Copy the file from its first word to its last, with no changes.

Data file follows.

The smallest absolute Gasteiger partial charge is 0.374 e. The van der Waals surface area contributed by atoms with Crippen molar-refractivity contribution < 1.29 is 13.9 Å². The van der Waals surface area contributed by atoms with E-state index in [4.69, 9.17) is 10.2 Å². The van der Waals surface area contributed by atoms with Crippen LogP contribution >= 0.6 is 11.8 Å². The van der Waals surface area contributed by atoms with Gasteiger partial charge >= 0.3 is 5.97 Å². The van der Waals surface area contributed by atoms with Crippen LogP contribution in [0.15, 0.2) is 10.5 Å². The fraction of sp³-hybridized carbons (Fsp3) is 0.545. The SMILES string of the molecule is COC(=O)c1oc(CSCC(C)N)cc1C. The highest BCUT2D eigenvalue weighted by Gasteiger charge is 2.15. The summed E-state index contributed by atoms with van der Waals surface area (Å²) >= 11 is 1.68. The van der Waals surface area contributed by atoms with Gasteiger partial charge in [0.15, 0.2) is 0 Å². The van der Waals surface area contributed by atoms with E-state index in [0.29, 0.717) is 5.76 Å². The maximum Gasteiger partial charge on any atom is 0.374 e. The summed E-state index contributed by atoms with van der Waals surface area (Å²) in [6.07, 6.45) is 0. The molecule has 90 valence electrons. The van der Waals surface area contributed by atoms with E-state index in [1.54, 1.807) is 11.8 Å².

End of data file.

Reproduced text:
The smallest absolute Gasteiger partial charge is 0.374 e. The van der Waals surface area contributed by atoms with Crippen molar-refractivity contribution < 1.29 is 13.9 Å². The van der Waals surface area contributed by atoms with E-state index in [4.69, 9.17) is 10.2 Å². The van der Waals surface area contributed by atoms with Crippen LogP contribution >= 0.6 is 11.8 Å². The van der Waals surface area contributed by atoms with Gasteiger partial charge >= 0.3 is 5.97 Å². The van der Waals surface area contributed by atoms with Crippen LogP contribution in [0.15, 0.2) is 10.5 Å². The fraction of sp³-hybridized carbons (Fsp3) is 0.545. The SMILES string of the molecule is COC(=O)c1oc(CSCC(C)N)cc1C. The highest BCUT2D eigenvalue weighted by Gasteiger charge is 2.15. The summed E-state index contributed by atoms with van der Waals surface area (Å²) >= 11 is 1.68. The van der Waals surface area contributed by atoms with Gasteiger partial charge in [0.15, 0.2) is 0 Å². The van der Waals surface area contributed by atoms with E-state index in [0.29, 0.717) is 5.76 Å². The maximum Gasteiger partial charge on any atom is 0.374 e. The summed E-state index contributed by atoms with van der Waals surface area (Å²) in [6.07, 6.45) is 0. The molecule has 90 valence electrons. The van der Waals surface area contributed by atoms with E-state index in [1.54, 1.807) is 11.8 Å².